Monday, November 27, 2017

Is your choir name fit for purpose?

Many choir names are descriptive and give a clear idea of what kind of choir it is.


But choirs change over time. Maybe your choir name doesn’t fit what you do any longer.

different kinds of choir names

There are many ways of naming a choir. Plenty of us go for the descriptive option:
  • The Somewhere Community Choir;
  • The Elsewhere Choral Society;
  • The Nowhere Ladies Chorale;
  • Big City Singing for Fun Group;
  • The Out of Town Bach Choir.
People quickly get the idea of what kind of choirs these are likely to be. The more formal and straight the name, the more formal and straight the choir is likely to be. If it has ‘male’ or ‘ladies’ in the title, then it indicates that it’s gender-specific.

But what about non-descriptive names?

Something like The Small Town Singers doesn’t really tell us what kind of choir it is. Likewise The East Counties Choir.

Then there are those names which seemed clever and appropriate at the time (in the pub over a few pints), which don’t even tell us that it’s a choir, let alone what kind of choir:
  • Peace and Harmony (could be a social-action group);
  • Wessex Warblers (a bird-spotting club?);
  • Tuning In (could be an amateur radio club or a guitar group);
  • Raised Voices (probably some kind of political group).
And even if you think your name is descriptive, somebody else might have already bagged it for different purposes.

For example, I called my first choir WorldSong because we sang songs from all over the world. However, there are already other WorldSongs which have nothing to do with singing:
  • an organization created to train men and women coming out of human trafficking in a new vocation;
  • a religious summer camp in Alabama;
  • an invitation-only, self-branding, subscription-based music catalogue management system;
  • a blog written by a guy in South Africa.

choosing a name for your choir

When you first choose a name for your choir, you’ll need to decide whether you want to make it
  1. descriptive – in which case you need to ensure that it describes accurately what you do; or
  2. non-descriptive – in which case make sure that outsiders will understand that it’s a choir and your name doesn’t clash with something else that is completely different.
Don’t assume that everyone else will know what you’re trying to convey with your name. Run it by loads of different people, not just those who sing, to find out if it resonates with them in the way that you want.

Once you’ve decided on a name there are other practical considerations before you go ahead.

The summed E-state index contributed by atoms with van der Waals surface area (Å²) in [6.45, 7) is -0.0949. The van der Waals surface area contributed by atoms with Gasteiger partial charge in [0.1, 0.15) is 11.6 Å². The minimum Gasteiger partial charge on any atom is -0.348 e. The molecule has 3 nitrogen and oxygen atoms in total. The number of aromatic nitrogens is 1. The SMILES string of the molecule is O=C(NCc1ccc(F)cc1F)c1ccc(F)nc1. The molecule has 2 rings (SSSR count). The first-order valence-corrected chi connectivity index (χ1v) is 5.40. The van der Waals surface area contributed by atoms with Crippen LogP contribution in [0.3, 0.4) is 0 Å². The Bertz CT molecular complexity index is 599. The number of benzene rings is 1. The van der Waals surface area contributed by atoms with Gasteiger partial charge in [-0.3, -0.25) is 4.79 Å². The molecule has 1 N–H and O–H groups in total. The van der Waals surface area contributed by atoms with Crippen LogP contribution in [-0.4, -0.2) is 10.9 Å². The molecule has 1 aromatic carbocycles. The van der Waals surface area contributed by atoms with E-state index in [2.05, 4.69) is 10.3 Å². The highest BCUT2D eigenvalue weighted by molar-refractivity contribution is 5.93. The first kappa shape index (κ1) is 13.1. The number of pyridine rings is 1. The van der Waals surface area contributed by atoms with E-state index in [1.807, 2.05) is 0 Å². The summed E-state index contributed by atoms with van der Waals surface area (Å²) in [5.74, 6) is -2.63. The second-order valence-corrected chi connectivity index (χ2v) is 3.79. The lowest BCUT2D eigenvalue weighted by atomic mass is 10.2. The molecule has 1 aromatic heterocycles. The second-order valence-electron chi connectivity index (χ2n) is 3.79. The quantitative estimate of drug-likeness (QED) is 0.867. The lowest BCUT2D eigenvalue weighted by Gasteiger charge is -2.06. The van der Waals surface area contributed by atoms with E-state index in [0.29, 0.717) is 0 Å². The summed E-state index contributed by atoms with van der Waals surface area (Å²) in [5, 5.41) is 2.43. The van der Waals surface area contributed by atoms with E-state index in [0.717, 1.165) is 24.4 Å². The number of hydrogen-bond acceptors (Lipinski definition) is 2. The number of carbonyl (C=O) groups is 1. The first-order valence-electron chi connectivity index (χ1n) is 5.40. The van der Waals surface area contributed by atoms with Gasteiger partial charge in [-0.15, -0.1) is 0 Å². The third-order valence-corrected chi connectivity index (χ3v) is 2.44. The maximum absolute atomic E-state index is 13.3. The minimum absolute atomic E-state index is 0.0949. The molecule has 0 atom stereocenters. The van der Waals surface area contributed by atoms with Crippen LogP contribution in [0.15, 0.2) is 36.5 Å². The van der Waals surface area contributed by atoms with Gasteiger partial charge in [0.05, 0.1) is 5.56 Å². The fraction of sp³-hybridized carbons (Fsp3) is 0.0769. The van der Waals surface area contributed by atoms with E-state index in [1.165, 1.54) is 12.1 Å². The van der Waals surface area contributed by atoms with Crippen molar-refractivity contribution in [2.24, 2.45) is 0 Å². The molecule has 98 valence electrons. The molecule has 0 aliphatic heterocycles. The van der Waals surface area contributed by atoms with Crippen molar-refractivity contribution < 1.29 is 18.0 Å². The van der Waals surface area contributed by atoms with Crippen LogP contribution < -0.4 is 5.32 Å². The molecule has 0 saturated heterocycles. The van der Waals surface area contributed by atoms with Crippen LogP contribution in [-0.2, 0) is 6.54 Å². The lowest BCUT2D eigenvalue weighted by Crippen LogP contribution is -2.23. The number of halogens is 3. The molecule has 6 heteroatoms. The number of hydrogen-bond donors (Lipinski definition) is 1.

Is there already a choir with the same name (there are lots of Global Harmonies out there for instance) and does that matter (they might be at the other end of the country)?

Is there a suitable website domain name available?

is your choir name still fit for purpose?

It might be that some way down the line the jokey name that you first came up with is wearing a bit thin. Or perhaps the nature of your choir has changed.

It might have moved from being women-only to a mixed choir. Your repertoire might have settled down to be exclusively gospel instead of a more varied mix of styles. Membership might have changed radically and instead of being a welcome-all large choir, you have morphed into a smaller, auditioned ensemble.

Maybe it’s time to change the name of your choir?

But before you do so, think carefully about how you’re going to manage the transition. You don’t want to suddenly lose the goodwill that you’ve built up over the years. You also don’t want to suddenly disappear from view if you change your website name or email address or poster design.

It might be useful for the first year or so to add something like “formerly the …” to all your publicity.
Sometimes it’s OK to keep the same name even if it sounds a bit odd because people are used to associating it with your choir and what you do (think how corny some of those 1960s band names are. The Beatles??!!) But if the description really doesn’t fit any more (like a men’s choir becoming mixed or a church choir becoming a rock choir), then you may have no choice.

I’d love to hear from any of you who have had problems with your chosen name over the years or who have ended up changing their name. Do drop by and leave a comment.

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Chris Rowbury



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